A day in the life as an MLA – 15-17 February

This is Part 2 to my earlier tome about what Monday and Tuesday of the most recent sitting week looked like.


Wednesday

Wednesday is a special day every sitting week because it’s Private Members’ Day. This means that all business brought to the Assembly today must come from a Private Member – that is, a non-executive member. A Minister can speak on what we raise, but we’re the ones that have to raise it.

There’s a roster each sitting week Wednesday that’s proportional to the number of non-executive members each party has. The way it works out is that this week Labor has 2 of the motions and the Opposition has 4, and Labor has the 1st and 4th of the six spots available. The Administration and Procedure Committee allocated the order on Monday so we’re ready to go when the bells ring at 10am.

The first motion is on marriage equality and support for the LGBTIQ community and it’s moved by Michael Pettersson. Every single Labor Government member (except for the Speaker, who happens to be presiding) takes the opportunity to voice their support.

Here’s my speech:

Around about this time, an Opposition colleague says that we each have stood up to say the debate associated with LGBTI issues is hurtful – while debating it. That ain’t true. We each stood up in support of it. The Federal Government refuses to legislate for same-sex marriage so the ACT Government is beholden to making its support known at every opportunity. And I am bloody proud to add my voice to that support.

In the middle of all the speeches, the Assembly takes the unusual step of adjourning. You see, we’ve got our Assembly photo. We would hope to do it at lunchtime but some members have other engagements that require them to be out of the building so this is the best time we’re all available. This is a photo of all of us who arrived as part of the 9th Assembly and will hang on the walls of one of the committee rooms with all the others. In my office the question is whether I wear a jacket which stands the test of time (black) or the plaid jacket. Plaid is the choice and I offer my apologies to anyone who sees this photo in 10 years time.

Unsurprisingly, the marriage equality motion is supported in the affirmative.

The other motions of the day are a review of the bail system in the Territory, business confidenceAlexander Maconochie Centre – accommodation of female detainees, Mpowerdome and Parliamentary Agreement for the 9th Assembly for the ACT. 

Amendments can be moved to each of these motions and this occurs for a number of them.

Something that happens often on this day is that a vote is taken of members on the floor – all those in favour say aye – and the Speaker determines whether the ayes or the nos have it. However, if one side (in this case, the Opposition) believes they had the number of voices when the vote was taken, they can challenge it (ie “I believe the ‘nos’ have it”) and a division is called. A division is when the bells are rung and everyone (who is not paired*) needs to get down to the Chamber and have their name called out like a roll call about whether they support what’s happening in the Chamber or not.

*Pairs is something that I’m in charge of a Government Whip, together with Andrew Wall (Opposition Whip). If a Government or Opposition member needs to be out of the Assembly for a very legitimate reason (eg attending a funeral), then the Whip of that side approaches the Whip of the outside to seek agreement for this to occur and a ‘pair’ is found. The persons who are paired then must not be in the room when a division is called and one of my jobs is to police that!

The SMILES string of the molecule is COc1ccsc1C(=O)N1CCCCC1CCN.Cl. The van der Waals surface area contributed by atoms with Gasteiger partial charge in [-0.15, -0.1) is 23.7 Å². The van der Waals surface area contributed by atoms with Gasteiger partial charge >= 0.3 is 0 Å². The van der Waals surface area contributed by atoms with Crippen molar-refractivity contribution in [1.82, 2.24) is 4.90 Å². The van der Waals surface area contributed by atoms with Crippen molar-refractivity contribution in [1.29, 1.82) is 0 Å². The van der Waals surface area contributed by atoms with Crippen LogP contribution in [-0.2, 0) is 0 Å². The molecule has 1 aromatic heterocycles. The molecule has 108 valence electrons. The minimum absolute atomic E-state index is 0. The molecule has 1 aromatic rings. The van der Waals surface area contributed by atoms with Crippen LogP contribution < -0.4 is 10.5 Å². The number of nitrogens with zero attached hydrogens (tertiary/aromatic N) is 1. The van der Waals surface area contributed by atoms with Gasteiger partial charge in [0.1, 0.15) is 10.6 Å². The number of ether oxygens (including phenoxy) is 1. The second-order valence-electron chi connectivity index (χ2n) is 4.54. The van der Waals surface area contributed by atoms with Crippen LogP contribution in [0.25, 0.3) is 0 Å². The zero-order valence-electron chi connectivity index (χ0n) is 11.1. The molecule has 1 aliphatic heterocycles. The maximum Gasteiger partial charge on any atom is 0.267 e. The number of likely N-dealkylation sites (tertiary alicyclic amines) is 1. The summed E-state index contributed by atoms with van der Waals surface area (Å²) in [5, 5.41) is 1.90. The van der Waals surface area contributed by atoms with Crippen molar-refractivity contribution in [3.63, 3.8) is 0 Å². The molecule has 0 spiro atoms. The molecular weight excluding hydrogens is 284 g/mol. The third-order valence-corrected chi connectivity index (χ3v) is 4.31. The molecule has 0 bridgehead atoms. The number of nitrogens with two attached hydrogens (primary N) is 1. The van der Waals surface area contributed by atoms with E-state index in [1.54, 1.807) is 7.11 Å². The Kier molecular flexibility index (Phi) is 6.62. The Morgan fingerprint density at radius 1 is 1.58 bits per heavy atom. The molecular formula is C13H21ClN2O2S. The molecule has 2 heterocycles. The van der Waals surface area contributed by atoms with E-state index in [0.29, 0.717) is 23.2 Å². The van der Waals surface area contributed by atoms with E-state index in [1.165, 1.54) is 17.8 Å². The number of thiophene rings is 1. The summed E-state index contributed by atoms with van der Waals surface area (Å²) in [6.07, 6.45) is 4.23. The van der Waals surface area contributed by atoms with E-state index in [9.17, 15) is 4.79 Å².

Like every sitting day, we adjourn at 12.30pm and start again at 2.30pm. My questions during Question Time are to Minister Gentleman about ambulance and fire and rescue response times and to Minister Fitzharris about the impact of light rail on local jobs in the ACT economy.

Once Question Time is done, we’re straight back into the rest of the motions for the day. With adjournment debates we finish at about a quarter to 7pm.

Thursday

Thursday begins with another round of motions of public importance (MPIs) due to the Speaker by 8.30am. As Whip my office helps make sure we’ve submitted our motions on time – if they’re not in, they simply do not get considered – there are no extensions!

The motion that’s drawn out of the hat today is The importance of better road maintenance to Canberrans.

Before we head into the Chamber, the Labor team takes a moment to reinforce what we’ve been saying all week: marriage equality matters and we offer our support to the LGBTIQ community.

Sadly I am not very good at positioning myself in photos! I am working on this.

Like every morning, we start with reflection again before we head straight to a statement from the Justice and Community Safety Standing Committee which has a dual role of scrutinising legislation. The Chair, Giulia Jones, reports on behalf of the committee in advance of the Assembly debating the Crimes Legislation Amendment Bill which was introduced (unusually and with some urgency) on Tuesday.

The Minister for Education makes a statement and then Minister Ramsay introduces the Family and Personal Violence Legislation Amendment Bill (which will help reduce red tape to facilitate streamlined family violence and personal protection order schemes).  Minister Rattenbury introduces the Cooperatives National Law (ACT) Amendment Bill.  Debate is adjourned on both of these until the next sitting.